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Brewing interest through ecological cultivation

Updated: 2019-04-05 10:13:50

( China Daily )

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[Photo provided to China Daily]

If being newly crowned as one of the 28 must-visit destinations for the year of 2019 isn't enough to visit Fanjing Mountain in Southwest China's Guizhou province, there is one more attraction that might lure visitors - its green tea named cuifeng, meaning emerald-colored pinnacles in Chinese.

Described as "a sacred Buddhist site and a place rewarding hikers with bizarre rock formations and above-the-clouds views" by the National Geographic Traveller magazine, which compiled the list, Fanjing Mountain is at an altitude of around 2,500 meters and remains one of the country's least polluted areas.

Now the biggest tea grower both by size and volume in the country, Guizhou processed 362,000 tons of tea in 2018, according to statistics provided by the provincial agricultural department. That amount is almost three times that of the United Kingdom's annual consumption of tea in 2017.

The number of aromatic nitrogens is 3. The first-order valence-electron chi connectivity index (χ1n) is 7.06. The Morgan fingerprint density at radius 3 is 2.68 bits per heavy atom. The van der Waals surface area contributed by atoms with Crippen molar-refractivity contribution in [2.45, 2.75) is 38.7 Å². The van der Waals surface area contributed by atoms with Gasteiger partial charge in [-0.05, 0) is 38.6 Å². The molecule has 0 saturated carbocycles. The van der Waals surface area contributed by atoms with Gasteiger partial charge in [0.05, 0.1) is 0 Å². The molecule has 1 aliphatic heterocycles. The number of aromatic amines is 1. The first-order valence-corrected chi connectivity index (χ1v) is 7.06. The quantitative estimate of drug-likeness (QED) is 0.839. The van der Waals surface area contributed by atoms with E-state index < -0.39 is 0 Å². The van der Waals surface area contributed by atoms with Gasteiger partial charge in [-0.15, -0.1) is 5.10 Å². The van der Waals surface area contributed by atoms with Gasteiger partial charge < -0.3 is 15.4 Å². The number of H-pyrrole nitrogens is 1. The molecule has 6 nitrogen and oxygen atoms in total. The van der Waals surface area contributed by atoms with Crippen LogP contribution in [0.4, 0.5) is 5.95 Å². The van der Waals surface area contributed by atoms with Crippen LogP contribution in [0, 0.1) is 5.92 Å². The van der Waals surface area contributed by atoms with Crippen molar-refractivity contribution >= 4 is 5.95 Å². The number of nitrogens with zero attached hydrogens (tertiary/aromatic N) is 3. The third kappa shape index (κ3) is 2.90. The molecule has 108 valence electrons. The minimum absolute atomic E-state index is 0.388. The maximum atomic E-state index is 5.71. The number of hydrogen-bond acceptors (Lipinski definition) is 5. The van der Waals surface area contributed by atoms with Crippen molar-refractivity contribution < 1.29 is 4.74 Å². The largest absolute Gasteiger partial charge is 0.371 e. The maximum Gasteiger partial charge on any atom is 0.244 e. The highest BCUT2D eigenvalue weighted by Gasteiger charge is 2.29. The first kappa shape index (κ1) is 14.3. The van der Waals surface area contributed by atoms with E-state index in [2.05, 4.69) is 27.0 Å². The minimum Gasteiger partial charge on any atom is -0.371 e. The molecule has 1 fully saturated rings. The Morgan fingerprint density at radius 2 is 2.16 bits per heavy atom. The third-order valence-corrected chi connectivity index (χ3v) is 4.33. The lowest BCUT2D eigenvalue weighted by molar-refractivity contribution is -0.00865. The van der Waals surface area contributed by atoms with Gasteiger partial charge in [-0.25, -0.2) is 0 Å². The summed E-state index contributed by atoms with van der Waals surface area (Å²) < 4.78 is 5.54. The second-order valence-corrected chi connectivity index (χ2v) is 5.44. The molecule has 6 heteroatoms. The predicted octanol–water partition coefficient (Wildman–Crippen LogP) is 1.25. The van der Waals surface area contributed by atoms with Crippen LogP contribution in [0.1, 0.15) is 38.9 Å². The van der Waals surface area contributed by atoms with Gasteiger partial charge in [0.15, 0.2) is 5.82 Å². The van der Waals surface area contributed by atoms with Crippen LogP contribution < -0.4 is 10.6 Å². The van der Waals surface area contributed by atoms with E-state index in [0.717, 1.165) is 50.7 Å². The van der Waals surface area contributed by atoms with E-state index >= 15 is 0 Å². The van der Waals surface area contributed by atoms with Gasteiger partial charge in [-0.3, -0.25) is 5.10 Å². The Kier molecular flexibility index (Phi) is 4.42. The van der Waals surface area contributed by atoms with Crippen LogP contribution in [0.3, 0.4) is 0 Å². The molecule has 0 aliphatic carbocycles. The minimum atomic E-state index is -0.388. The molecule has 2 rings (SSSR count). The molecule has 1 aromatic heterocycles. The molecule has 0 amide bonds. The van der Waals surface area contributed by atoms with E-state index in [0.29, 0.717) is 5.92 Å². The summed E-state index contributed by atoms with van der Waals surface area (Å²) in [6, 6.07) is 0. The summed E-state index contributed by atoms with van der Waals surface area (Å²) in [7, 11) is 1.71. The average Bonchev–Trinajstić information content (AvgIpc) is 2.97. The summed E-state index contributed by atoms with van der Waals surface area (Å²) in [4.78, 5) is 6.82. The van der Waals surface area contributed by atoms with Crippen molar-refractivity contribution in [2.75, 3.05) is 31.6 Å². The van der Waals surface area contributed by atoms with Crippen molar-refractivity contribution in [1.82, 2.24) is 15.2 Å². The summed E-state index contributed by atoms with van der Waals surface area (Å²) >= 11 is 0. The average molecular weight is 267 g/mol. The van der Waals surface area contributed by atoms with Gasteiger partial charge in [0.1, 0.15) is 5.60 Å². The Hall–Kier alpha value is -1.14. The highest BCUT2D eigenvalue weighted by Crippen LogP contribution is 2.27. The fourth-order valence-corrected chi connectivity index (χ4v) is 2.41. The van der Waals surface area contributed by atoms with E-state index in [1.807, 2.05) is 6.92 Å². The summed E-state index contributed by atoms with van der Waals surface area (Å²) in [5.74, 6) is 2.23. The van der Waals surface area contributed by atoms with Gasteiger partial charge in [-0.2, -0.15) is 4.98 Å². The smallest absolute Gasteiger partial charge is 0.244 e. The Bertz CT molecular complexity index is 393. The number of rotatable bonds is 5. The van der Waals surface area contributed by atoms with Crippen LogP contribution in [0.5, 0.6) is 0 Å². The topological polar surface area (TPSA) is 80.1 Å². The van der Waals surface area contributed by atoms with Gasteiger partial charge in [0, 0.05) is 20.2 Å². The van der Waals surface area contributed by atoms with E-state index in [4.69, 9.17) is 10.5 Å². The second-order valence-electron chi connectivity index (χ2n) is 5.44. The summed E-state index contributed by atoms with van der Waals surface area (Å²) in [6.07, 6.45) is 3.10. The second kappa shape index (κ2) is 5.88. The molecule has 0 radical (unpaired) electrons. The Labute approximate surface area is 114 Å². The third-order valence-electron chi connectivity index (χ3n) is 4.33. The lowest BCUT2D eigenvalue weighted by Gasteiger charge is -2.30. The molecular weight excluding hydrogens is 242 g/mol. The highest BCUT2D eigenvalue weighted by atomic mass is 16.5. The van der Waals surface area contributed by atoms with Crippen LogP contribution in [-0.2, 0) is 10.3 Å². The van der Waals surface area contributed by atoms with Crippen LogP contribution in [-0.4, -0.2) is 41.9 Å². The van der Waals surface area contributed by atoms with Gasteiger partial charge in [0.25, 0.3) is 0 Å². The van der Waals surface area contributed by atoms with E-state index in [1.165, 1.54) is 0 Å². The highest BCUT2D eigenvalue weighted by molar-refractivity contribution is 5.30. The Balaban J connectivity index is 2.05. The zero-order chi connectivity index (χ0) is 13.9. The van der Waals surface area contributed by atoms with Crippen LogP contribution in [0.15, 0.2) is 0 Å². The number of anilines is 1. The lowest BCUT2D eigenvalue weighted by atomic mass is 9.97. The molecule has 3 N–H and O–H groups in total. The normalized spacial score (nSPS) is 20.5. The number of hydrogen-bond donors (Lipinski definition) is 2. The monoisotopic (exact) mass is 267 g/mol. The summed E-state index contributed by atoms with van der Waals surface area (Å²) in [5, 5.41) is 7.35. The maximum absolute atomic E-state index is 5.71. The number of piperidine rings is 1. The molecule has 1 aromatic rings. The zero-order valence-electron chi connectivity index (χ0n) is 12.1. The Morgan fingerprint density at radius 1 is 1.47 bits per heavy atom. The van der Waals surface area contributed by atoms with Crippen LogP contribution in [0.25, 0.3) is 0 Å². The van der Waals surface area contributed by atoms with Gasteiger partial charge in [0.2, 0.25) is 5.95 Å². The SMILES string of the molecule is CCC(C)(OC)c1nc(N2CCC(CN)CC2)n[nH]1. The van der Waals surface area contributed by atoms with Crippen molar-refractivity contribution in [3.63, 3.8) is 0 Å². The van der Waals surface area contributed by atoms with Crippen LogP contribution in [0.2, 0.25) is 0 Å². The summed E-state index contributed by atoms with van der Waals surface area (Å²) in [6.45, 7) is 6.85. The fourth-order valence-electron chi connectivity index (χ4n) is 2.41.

"Our agronomy used to struggle with our unique geography and climate characteristics, which can be described as no three consistent days of sunshine, and no three adjoined mu of flat fields," said Hu Jicheng, vice-director of the province's agriculture department.

"But the tea industry is actually blessed by such characteristics, since high altitude and a moist climate helps nurture good tea," he added.

However, instead of highlighting a certain variety or tea with a delicate aroma, the agriculture department promotes the area's pollutant- and chemical-free features as its cutting edge to compete with some of the more famous tea producers in other provinces.

According to Hu, the province has raised the number of prohibited pesticides on tea plants to 120 types, the highest in the country.

Also, by incorporating tea plantations with forests, an ecological balance has been naturally created to grow "clean tea", as Hu put it.

In the case of Fanjing Mountain, which is home to 382 vertebrate species, including wild pandas, clouded leopards and the planet's largest habitat of gray snub-nosed monkeys - 700 in total - the nature reserve has been dubbed one of the most well preserved "green reservoirs" in the world.

Its rich biodiversity also earned it a place on the list of UNESCO World Heritage Sites last year.

With a tea-growing history dating as far back as the Ming Dynasty (1368-1644), villages in the mountainous region have largely relied on the production of tea to get out of poverty.

Last year, the local government organized its first International Matcha Culture Festival, as part of its efforts to not only upgrade its tea processing industry, but to also encourage more tourists to come and sip tea amid the phantasmagoric beauty of Fanjing Mountain.

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